2.7/10
870
39 user 25 critic

The Lonely Lady (1983)

A young aspiring screenwriter allows others to exploit her in the hopes of achieving success in Hollywood. She goes through affair after sordid affair in her attempt to write her own screenplay and have it produced.

Director:

Peter Sasdy

Writers:

Harold Robbins (novel), Ellen Shepard (adaptation) | 2 more credits »
Reviews
6 wins & 8 nominations. See more awards »

Photos

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Cast

Cast overview, first billed only:
Pia Zadora ... Jerilee Randall
Lloyd Bochner ... Walter Thornton
Bibi Besch ... Veronica Randall
Joseph Cali ... Vincent Dacosta
Anthony Holland ... Guy Jackson
Jared Martin ... George Ballantine
Ray Liotta ... Joe Heron
Carla Romanelli Carla Romanelli ... Carla Maria Peroni
Olivier Pierre Olivier Pierre ... George Fox
Kendal Kaldwell Kendal Kaldwell ... Joanne Castel
Lou Hirsch Lou Hirsch ... Bernie
Kerry Shale ... Walter Thornton Jr.
Sandra Dickinson ... Nancy Day
Shane Rimmer ... Adolph Fannon
Nancy Wood Nancy Wood ... Janie
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Storyline

Jerilee Randall, a simple schoolgirl living in the San Fernando Valley, dreams of becoming a famous screenwriter. While at a party, she meets the son of a famous screenwriter. The son invites her over to his house; she accepts. They drive away with some other people, and that night, she is assaulted by one of the son's friends with a garden hose. The friend is interrupted in his assault by screenwriter Walter Thornton, who arrives in time to save her from an even more disgusting fate. Walter's rescue of Jerilee begins a friendship between the two, and before you know it, the two fall in love. They marry. Their marriage falls apart when Jerilee's script rewrites actually improve one of Walter's screenplays and he feels one-upped. Jerilee then goes through affair after sordid affair in her attempt to write her own screenplay and have it produced. Written by Chris Holland <cholland@atlantic.net>

Plot Summary | Plot Synopsis

Taglines:

From Harold Robbins, the world's best-selling author, comes a world of glamour, passion, betrayal and fame. See more »

Genres:

Drama

Certificate:

R | See all certifications »

Parents Guide:

View content advisory »
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Details

Country:

USA

Language:

English

Release Date:

30 September 1983 (USA) See more »

Also Known As:

Harold Robbins' The Lonely Lady See more »

Filming Locations:

Los Angeles, California, USA See more »

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Box Office

Budget:

$5,000,000 (estimated)

Opening Weekend USA:

$1,223,220, 2 October 1983, Wide Release

Gross USA:

$1,223,220, 2 October 1983
See more on IMDbPro »

Company Credits

Show more on IMDbPro »

Technical Specs

Runtime:

Sound Mix:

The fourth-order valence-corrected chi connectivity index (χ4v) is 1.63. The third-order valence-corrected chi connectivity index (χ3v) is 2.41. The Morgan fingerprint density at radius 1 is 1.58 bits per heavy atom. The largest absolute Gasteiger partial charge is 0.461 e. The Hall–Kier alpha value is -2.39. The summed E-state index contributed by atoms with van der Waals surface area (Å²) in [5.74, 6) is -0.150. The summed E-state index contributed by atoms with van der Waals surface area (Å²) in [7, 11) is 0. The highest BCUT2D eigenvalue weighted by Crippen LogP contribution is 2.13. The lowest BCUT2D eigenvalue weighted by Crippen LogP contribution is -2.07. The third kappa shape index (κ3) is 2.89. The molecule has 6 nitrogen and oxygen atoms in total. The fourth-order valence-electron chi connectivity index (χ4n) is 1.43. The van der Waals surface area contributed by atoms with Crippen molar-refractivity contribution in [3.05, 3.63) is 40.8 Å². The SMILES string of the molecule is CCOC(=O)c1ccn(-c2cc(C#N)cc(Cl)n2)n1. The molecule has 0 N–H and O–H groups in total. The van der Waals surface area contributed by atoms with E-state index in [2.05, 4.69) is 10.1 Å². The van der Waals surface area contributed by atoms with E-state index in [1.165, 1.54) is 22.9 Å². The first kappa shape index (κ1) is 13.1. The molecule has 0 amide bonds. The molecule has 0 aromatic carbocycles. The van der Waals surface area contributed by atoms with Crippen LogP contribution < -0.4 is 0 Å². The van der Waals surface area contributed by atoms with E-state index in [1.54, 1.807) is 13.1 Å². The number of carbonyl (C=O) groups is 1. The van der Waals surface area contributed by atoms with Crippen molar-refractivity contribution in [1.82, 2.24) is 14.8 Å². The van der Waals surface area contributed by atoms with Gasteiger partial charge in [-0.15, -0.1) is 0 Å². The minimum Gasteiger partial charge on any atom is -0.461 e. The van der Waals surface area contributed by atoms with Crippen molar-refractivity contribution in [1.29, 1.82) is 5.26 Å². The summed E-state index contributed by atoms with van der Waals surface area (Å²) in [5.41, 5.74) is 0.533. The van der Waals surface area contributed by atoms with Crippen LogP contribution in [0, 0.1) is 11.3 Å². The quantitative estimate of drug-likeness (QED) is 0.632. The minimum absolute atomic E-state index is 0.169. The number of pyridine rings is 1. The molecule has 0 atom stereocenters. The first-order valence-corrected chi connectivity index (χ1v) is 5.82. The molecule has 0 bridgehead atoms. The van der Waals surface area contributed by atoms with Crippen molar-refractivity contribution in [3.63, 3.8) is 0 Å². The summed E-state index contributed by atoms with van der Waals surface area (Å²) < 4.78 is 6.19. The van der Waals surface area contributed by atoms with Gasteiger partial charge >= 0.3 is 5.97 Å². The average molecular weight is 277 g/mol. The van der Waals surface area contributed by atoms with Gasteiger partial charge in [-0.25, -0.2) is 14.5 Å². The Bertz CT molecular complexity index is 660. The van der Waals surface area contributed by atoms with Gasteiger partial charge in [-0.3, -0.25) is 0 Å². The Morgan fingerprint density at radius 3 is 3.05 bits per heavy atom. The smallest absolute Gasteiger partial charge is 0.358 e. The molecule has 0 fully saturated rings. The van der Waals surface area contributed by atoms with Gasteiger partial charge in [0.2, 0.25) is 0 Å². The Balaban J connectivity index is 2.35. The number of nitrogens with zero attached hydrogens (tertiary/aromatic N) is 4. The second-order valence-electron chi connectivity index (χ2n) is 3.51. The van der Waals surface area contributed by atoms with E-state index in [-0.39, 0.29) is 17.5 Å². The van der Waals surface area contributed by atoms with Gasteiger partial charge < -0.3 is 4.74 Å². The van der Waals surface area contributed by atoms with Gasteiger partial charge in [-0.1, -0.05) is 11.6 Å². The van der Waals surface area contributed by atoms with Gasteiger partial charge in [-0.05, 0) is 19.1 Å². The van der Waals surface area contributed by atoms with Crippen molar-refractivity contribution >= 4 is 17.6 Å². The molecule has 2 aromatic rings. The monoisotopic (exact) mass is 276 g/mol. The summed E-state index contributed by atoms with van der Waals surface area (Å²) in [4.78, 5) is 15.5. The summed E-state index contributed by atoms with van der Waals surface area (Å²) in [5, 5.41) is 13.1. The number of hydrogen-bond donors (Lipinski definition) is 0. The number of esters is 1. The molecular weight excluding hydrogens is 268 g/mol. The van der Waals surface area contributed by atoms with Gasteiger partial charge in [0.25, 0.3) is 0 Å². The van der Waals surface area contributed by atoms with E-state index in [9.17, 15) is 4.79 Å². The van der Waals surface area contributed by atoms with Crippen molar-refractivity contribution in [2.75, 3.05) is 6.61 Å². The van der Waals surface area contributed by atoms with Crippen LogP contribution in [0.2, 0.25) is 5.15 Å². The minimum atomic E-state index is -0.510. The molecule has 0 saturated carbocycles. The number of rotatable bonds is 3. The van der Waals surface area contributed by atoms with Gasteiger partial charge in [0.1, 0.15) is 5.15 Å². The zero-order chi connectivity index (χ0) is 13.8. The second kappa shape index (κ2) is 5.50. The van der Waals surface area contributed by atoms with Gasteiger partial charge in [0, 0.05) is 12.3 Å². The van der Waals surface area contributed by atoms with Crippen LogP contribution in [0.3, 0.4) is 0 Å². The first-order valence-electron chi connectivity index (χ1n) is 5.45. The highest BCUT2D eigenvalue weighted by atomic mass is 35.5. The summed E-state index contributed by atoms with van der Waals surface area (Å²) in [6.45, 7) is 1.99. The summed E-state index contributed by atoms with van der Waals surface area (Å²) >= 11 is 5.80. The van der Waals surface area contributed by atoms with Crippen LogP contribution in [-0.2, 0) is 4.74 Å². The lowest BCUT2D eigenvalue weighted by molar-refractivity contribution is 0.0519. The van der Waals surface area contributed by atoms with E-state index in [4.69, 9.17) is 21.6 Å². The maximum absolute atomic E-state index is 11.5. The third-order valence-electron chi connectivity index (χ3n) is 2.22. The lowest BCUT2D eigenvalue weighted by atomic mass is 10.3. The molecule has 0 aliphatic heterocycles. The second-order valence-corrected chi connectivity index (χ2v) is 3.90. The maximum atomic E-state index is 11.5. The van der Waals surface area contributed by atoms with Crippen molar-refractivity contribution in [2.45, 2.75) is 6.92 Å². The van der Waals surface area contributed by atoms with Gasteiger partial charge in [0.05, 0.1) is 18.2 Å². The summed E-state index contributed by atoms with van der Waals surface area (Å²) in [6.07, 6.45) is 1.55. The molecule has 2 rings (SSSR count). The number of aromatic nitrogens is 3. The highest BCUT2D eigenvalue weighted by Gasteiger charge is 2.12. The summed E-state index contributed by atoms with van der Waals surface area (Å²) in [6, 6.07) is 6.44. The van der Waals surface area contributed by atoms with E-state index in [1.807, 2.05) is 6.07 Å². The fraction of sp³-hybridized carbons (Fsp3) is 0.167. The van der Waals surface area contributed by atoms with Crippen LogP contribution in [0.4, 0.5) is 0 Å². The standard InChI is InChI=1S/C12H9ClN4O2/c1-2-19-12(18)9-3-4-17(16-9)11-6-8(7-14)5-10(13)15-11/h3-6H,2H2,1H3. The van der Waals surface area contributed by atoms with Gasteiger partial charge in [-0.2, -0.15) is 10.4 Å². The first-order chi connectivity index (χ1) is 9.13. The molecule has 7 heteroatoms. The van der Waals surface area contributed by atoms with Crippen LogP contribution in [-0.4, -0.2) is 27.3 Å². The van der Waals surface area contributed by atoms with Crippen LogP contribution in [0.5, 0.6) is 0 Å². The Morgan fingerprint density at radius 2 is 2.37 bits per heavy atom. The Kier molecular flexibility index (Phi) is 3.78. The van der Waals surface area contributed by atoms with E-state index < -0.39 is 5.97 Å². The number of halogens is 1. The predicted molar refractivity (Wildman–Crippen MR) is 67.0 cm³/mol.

Mono

Color:

Color (Technicolor)

Aspect Ratio:

1.85 : 1
See full technical specs »
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Did You Know?

Trivia

Matt Cimber was the movie's original director, but dropped out early in production and was replaced by Peter Sasdy. Pia Zadora hated working with Sasdy and initially accused him of ruining the movie, though in later years admitted that the project was doomed from the start, no matter who directed this. See more »

Goofs

When Joe is in the pool, he's completely nude, but when he climbs out to assault Jerilee, he is wearing a pair of blue swimming trunks. See more »

Quotes

Jerilee Randall: [reading a review] "Sensitive and perceptive stories which vividly demonstrate the inadequacy of liberal values in the face of evil." What does that mean, Walter?
Walter Thornton: It means your stories vividly demonstrate the inadequacy of liberal values in the face of evil!
See more »

Alternate Versions

UK video versions are cut by 3 seconds for an "18" rating. The cinema release, with the same certificate, was uncut. See more »

Connections

Referenced in The Cinema Snob: The Cinema Snob Movie: Part 2 (2018) See more »

Soundtracks

Give It Up
Written by Jeff Harrington and Jeff Pennig
Performed by Jeff Harrington
See more »

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User Reviews

 
Ew
19 December 2000 | by DaCritic-2See all my reviews

Even when I saw this movie at a teenager, I wondered just how ironic it was that Pia Zadora starred in a movie about an artist who slept her way to the top. As beautiful and sexy as Ms. Zadora is, even she couldn't keep this sorry-ass excuse of a movie from tanking. Not even her photoshoot for Penthouse, in which "The Lonely Lady" was promoted "back in the day," could keep this movie from tanking. The only thing that could have saved this movie? A completely different script. Give this one a miss.


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